3. Find friends at the same stage of the journey as you. This is so crucial and it relates to what I was saying above—everyone gets frustrated, everyone feels ignored, everyone has questions they're too scared to ask anyone for fear of looking stupid. Your agent is a great resource for you on this front, but if you've decided to go a different route, finding other writers and creating a circle of trust is a great way to blow off some steam. This is such a strange little business that most people outside of it will have no idea what you're talking about half of the time, even if they are a patient listener and willing to lend an ear. I was really, really lucky to meet Sarah before either of us ever sold a project--in addition to critiquing projects, we could bounce Is this normal? and Am I being a crazy person? questions off each other.
4. Are you having fun yet? There are certainly parts of the publication and drafting process that are NOT fun and leave you wanting to tear your hair out... but if no part of it is feeling fun to you—drafting, daydreaming new projects, what have you—then it might be time to take a breather, just for a little while, and reassess. It's easy to get tunnel-vision about publication. You start thinking in terms of doing X, to get to Y, to get to Z—you convince yourself that the reward is the end (publication) rather than the process itself... but—I'm sure you've heard this a million times—it's a marathon, not a sprint. If you want to make a career out of this, then you have to enjoy the work itself. Publication is one day. The rest of it takes months, sometimes even years.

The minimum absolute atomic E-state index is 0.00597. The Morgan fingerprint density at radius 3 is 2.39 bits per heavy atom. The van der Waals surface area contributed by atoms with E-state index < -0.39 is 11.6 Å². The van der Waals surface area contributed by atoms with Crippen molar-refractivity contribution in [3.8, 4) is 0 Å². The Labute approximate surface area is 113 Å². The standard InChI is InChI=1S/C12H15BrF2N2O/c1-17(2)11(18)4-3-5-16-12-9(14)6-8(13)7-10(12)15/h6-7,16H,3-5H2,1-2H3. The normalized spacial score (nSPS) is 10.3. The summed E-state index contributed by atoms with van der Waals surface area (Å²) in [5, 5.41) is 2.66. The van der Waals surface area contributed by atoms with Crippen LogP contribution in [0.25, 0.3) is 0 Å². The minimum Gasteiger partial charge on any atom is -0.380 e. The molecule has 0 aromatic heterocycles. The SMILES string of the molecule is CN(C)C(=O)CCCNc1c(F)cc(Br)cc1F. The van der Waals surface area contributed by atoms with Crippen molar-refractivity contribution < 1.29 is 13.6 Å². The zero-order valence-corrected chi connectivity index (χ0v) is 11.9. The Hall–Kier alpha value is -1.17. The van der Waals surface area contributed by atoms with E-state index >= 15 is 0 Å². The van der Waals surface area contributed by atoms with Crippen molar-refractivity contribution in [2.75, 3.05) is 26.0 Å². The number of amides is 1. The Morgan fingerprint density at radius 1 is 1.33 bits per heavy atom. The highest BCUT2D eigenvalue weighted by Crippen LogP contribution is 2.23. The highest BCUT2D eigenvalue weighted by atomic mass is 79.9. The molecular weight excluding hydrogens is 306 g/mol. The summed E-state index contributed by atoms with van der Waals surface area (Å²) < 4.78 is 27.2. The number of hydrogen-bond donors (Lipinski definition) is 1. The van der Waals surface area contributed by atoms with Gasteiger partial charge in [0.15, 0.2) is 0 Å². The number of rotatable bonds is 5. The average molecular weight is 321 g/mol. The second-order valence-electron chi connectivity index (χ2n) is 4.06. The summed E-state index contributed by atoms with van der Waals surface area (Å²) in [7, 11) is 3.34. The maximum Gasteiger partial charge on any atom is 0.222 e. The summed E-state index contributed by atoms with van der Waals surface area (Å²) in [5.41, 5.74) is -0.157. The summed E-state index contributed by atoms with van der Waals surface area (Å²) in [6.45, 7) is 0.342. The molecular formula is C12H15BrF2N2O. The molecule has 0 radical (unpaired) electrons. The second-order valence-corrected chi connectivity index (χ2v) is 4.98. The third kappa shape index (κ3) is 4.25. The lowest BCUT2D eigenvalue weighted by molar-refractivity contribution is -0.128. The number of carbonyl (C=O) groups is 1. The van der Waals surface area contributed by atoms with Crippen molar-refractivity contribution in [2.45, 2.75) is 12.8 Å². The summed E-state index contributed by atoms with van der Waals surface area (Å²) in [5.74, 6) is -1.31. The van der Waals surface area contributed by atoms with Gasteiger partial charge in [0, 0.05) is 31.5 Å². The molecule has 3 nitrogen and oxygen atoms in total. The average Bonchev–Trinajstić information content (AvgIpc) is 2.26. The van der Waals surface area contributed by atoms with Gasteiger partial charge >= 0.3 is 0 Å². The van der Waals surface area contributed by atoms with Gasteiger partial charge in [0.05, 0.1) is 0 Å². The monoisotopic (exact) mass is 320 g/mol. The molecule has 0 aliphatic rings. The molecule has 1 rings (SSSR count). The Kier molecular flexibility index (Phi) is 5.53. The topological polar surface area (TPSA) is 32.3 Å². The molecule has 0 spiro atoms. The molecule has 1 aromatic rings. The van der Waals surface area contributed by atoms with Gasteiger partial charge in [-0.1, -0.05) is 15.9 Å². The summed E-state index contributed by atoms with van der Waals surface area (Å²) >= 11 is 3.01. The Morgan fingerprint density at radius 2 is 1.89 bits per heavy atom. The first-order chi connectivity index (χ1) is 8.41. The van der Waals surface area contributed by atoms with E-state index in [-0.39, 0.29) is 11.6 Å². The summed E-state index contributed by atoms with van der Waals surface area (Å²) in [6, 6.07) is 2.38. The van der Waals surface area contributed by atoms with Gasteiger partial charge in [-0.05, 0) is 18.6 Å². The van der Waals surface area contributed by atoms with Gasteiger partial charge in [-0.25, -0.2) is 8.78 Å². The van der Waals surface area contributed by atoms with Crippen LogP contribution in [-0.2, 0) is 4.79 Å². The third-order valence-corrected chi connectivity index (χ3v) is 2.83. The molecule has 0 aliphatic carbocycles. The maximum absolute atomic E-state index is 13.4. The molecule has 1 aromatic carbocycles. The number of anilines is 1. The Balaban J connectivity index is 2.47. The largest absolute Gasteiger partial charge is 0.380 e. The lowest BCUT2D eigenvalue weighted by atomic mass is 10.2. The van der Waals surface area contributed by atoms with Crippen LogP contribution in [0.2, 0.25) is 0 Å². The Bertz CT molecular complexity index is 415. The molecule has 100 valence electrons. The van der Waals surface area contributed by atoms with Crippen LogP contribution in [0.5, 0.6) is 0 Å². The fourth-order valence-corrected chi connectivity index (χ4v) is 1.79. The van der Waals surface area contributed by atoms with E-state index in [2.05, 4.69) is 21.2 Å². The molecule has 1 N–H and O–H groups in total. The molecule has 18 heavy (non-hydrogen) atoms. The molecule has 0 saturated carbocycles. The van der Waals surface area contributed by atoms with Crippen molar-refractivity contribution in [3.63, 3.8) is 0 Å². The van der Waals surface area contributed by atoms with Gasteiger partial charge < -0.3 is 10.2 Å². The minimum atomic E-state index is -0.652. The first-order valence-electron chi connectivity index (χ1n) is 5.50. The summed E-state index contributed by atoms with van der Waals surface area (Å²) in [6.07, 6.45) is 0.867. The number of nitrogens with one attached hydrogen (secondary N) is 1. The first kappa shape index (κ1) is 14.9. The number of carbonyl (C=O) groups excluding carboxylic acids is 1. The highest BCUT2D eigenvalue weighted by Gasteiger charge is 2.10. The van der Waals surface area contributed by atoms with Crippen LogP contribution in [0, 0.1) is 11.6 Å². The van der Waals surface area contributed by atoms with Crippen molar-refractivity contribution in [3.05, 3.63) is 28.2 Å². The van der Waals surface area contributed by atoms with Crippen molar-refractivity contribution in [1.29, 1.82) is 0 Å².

5. Find YOUR balance. Here's one thing I've struggled with a lot over the past five years: accepting that what works for others won't necessarily work for me. I feel envious of other writers who can churn out book after book, seemingly without ever needing to take a break. I wish all the time I was funny enough to rock social media and be a real presence there. I've tried copying other people's work schedules to see if they'll work for me. And, well, they don't. I have to take a break between projects, sometimes weeks, otherwise I'm too tapped-out to write anything worth reading. Social media is fun for me, but it's also a source of anxiety that sucks up a lot of my time, energy, and emotional well-being. It is so much better to be honest with yourself/agent/editor about what you can handle rather than put yourself through the gauntlet of trying, and maybe failing, to get it done. To jack a sentiment from Thoreau: Be not simply good. Be good for something.